In the course of his piece, Edwards lays out his recommendations for extricating the country from the mess that has resulted from the way the Bush administration took this country into war.
One aspect of the problem Edwards addresses is this:
American contractors who have taken unfair advantage of the turmoil in Iraq need to leave Iraq. If that means Halliburton subsidiary KBR, then KBR should go. Such departures, and the return of the work to Iraqi businesses, would be a real statement about our hopes for the new nation. (Emphasis added)The Bush administration has brought the same business model to Katrina recovery that it has used with disastrous effect in Iraq, specifically, the use of no-bid contracts for recovery work. In addition to the well-documented wide-spread corruption that has plagued the reconstruction effort in Iraq, the approach has made Iraqis spectators in the process of rebuilding their own country.
Now, look at New Orleans. The no-bid contract rule is once again in effect (must be plug-and-play for the administration). Once again, KBR is a major beneficiary. And, once again, local companies and citizens are forced into the role of bystanders in the process of rebuilding.
Ah, but didn't you read that the contracts were going to be put out for bid? Yes, you did.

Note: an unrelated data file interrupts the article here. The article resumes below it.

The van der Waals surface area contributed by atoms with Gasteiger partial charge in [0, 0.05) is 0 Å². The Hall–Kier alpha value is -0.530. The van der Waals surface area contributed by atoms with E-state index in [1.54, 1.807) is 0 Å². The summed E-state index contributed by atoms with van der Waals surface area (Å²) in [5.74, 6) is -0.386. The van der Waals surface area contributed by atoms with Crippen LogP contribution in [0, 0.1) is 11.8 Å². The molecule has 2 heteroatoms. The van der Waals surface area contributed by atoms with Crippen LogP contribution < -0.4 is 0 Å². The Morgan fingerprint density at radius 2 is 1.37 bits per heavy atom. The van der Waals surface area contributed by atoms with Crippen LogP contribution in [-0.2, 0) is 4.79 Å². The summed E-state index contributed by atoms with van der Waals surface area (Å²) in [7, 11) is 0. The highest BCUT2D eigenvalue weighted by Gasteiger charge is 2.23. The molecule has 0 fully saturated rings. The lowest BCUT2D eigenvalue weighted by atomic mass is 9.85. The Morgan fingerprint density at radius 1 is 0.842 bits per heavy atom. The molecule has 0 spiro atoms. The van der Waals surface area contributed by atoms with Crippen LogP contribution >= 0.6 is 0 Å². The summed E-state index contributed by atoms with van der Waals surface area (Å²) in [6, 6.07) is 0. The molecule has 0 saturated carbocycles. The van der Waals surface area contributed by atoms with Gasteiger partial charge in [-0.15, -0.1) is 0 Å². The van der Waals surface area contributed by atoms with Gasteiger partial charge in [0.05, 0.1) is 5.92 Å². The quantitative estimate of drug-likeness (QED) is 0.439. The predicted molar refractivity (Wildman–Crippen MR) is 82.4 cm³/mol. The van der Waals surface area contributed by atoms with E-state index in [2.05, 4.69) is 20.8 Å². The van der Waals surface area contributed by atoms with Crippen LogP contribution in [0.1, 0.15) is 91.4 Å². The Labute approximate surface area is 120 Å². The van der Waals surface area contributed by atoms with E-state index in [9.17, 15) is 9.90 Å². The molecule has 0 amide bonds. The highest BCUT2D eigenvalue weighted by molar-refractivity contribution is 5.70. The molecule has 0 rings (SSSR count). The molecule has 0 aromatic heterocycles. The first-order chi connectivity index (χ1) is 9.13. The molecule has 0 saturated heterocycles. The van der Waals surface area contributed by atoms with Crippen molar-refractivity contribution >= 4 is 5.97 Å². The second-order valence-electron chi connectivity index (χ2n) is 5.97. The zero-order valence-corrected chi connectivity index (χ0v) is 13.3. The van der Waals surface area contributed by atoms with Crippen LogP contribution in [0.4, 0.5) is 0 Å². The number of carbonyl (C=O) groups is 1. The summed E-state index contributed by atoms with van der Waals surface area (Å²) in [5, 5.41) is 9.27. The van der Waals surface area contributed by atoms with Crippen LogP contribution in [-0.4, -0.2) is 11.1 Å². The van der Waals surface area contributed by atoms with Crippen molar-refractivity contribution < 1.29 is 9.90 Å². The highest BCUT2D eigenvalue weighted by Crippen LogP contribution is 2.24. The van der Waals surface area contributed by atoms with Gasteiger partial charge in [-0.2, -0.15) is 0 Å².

But, as has so often proven the case with this administration, the facts don't match up with what's being said.
Here's a story from Friday that makes this clear.
Much has been written nationally about our state's history of corruption and that argument is behind the efforts to treat rebuilding after Katrina as a quasi-occupation of at least part of our state. But, the fact remains that corruption is the core business model of the Bush administration and the Republican leadership in both the Senate and the House, and one need look no further than the so-called rebuilding effort in the wake of these hurricanes as proof.
The no-bid contracts are intact, but aid for small businesses has not yet arrived. Our devastated local governments have been offered loans to help them through this disaster, unlike the grants that were given communities in other states in the wake of other storms.
This is also a key element of the Bush administration's modus operandi: using disaster as a pretense to enrich those who support them politically.